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Oral Complications of Chemotherapy and Head/Neck Radiation (PDQ®): Supportive care - Health Professional Information [NCI] - Head / Neck Radiation Patients

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Because these patients are usually not significantly neutropenic, topical antifungal agents such as nystatin rinse/pastilles and clotrimazole troches can be effective. The use of a troche may be limited by significant xerostomia. Patients who receive topical antifungals should be asked to avoid eating, drinking, or rinsing for at least 30 minutes after use. Patients with removable dentures should remove the dentures before using the topical antifungals and should also treat the dentures to avoid repeat colonization of the oral tissues by fungal organisms that are colonizing the dentures.

For persistent lesions, systemic agents such as fluconazole are very effective.

Taste dysfunction

As oral and pharyngeal mucosa are exposed to radiation, taste receptors become damaged, and taste discrimination becomes increasingly compromised.[13,14] After several weeks of radiation therapy, patients commonly complain that they have no sense of taste. It will generally take 6 to 8 weeks after the end of radiation therapy for taste receptors to recover and become functional. Zinc sulfate supplements (220 mg 2 or 3 times a day) have been reported to help with recovery of the sense of taste.[15,16][Level of evidence: I]

References:

  1. Vera-Llonch M, Oster G, Hagiwara M, et al.: Oral mucositis in patients undergoing radiation treatment for head and neck carcinoma. Cancer 106 (2): 329-36, 2006.
  2. Caudell JJ, Schaner PE, Meredith RF, et al.: Factors associated with long-term dysphagia after definitive radiotherapy for locally advanced head-and-neck cancer. Int J Radiat Oncol Biol Phys 73 (2): 410-5, 2009.
  3. Sonis ST: Mucositis as a biological process: a new hypothesis for the development of chemotherapy-induced stomatotoxicity. Oral Oncol 34 (1): 39-43, 1998.
  4. Sonis ST, Peterson DE, McGuire DB, eds.: Mucosal injury in cancer patients: new strategies for research and treatment. J Natl Cancer Inst Monogr (29): 1-54, 2001.
  5. Barasch A, Peterson DE: Risk factors for ulcerative oral mucositis in cancer patients: unanswered questions. Oral Oncol 39 (2): 91-100, 2003.
  6. Demarosi F, Bez C, Carrassi A: Prevention and treatment of chemo- and radiotherapy-induced oral mucositis. Minerva Stomatol 51 (5): 173-86, 2002.
  7. Shih A, Miaskowski C, Dodd MJ, et al.: A research review of the current treatments for radiation-induced oral mucositis in patients with head and neck cancer. Oncol Nurs Forum 29 (7): 1063-80, 2002.
  8. Bar Ad V, Weinstein G, Dutta PR, et al.: Gabapentin for the treatment of pain related to radiation-induced mucositis in patients with head and neck tumors treated with intensity-modulated radiation therapy. Head Neck 32 (2): 173-7, 2010.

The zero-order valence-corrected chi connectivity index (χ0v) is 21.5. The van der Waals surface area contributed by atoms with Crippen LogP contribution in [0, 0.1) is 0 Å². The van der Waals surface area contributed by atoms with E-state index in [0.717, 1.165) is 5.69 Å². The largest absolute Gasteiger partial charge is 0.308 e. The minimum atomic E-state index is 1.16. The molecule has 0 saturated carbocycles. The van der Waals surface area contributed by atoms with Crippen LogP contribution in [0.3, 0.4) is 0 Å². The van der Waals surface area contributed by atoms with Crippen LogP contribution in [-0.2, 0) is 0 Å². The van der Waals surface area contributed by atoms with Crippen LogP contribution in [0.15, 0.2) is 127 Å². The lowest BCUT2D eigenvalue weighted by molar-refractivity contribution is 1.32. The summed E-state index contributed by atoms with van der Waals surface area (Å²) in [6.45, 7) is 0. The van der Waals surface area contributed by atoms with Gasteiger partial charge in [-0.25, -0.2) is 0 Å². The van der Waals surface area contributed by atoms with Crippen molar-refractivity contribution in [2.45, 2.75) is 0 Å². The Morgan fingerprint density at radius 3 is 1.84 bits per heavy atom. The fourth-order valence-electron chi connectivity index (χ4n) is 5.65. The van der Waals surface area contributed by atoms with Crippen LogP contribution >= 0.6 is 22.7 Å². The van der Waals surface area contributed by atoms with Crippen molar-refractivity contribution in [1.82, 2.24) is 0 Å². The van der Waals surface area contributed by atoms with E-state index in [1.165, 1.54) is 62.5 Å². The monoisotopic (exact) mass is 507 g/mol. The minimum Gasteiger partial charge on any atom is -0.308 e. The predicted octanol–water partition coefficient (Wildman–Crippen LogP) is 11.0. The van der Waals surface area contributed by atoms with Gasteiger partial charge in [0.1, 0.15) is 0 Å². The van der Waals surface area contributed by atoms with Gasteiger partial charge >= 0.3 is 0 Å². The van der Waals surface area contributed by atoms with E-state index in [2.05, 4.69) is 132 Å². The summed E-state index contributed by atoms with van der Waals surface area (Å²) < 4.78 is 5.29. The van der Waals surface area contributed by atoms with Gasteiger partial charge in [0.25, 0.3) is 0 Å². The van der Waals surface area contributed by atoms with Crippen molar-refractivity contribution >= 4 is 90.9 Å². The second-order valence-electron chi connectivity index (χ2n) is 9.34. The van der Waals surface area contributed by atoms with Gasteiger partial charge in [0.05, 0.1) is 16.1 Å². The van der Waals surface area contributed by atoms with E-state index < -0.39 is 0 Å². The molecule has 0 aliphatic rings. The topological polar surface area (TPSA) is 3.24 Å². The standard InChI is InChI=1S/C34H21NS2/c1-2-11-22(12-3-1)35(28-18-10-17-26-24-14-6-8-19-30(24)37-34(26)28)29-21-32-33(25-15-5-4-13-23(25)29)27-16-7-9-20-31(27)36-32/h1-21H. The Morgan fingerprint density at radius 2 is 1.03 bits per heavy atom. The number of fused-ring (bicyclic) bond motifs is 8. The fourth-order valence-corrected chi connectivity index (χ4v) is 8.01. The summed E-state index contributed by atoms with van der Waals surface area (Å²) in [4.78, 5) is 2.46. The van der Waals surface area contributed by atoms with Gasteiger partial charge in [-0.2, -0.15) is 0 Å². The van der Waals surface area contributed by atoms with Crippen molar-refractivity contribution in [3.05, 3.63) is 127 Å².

9. Wong PC, Dodd MJ, Miaskowski C, et al.: Mucositis pain induced by radiation therapy: prevalence, severity, and use of self-care behaviors. J Pain Symptom Manage 32 (1): 27-37, 2006.
  10. Lin LC, Que J, Lin LK, et al.: Zinc supplementation to improve mucositis and dermatitis in patients after radiotherapy for head-and-neck cancers: a double-blind, randomized study. Int J Radiat Oncol Biol Phys 65 (3): 745-50, 2006.
  11. Madan PD, Sequeira PS, Shenoy K, et al.: The effect of three mouthwashes on radiation-induced oral mucositis in patients with head and neck malignancies: a randomized control trial. J Cancer Res Ther 4 (1): 3-8, 2008 Jan-Mar.
  12. Lalla RV, Latortue MC, Hong CH, et al.: A systematic review of oral fungal infections in patients receiving cancer therapy. Support Care Cancer 18 (8): 985-92, 2010.
  13. Nelson GM: Biology of taste buds and the clinical problem of taste loss. Anat Rec 253 (3): 70-8, 1998.
  14. Zheng WK, Inokuchi A, Yamamoto T, et al.: Taste dysfunction in irradiated patients with head and neck cancer. Fukuoka Igaku Zasshi 93 (4): 64-76, 2002.
  15. Silverman S Jr: Complications of treatment. In: Silverman S Jr, ed.: Oral Cancer. 5th ed. Hamilton, Canada: BC Decker Inc, 2003, pp 113-28.
  16. Ripamonti C, Zecca E, Brunelli C, et al.: A randomized, controlled clinical trial to evaluate the effects of zinc sulfate on cancer patients with taste alterations caused by head and neck irradiation. Cancer 82 (10): 1938-45, 1998.
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WebMD Public Information from the National Cancer Institute

Last Updated: February 25, 2014
This information is not intended to replace the advice of a doctor. Healthwise disclaims any liability for the decisions you make based on this information.
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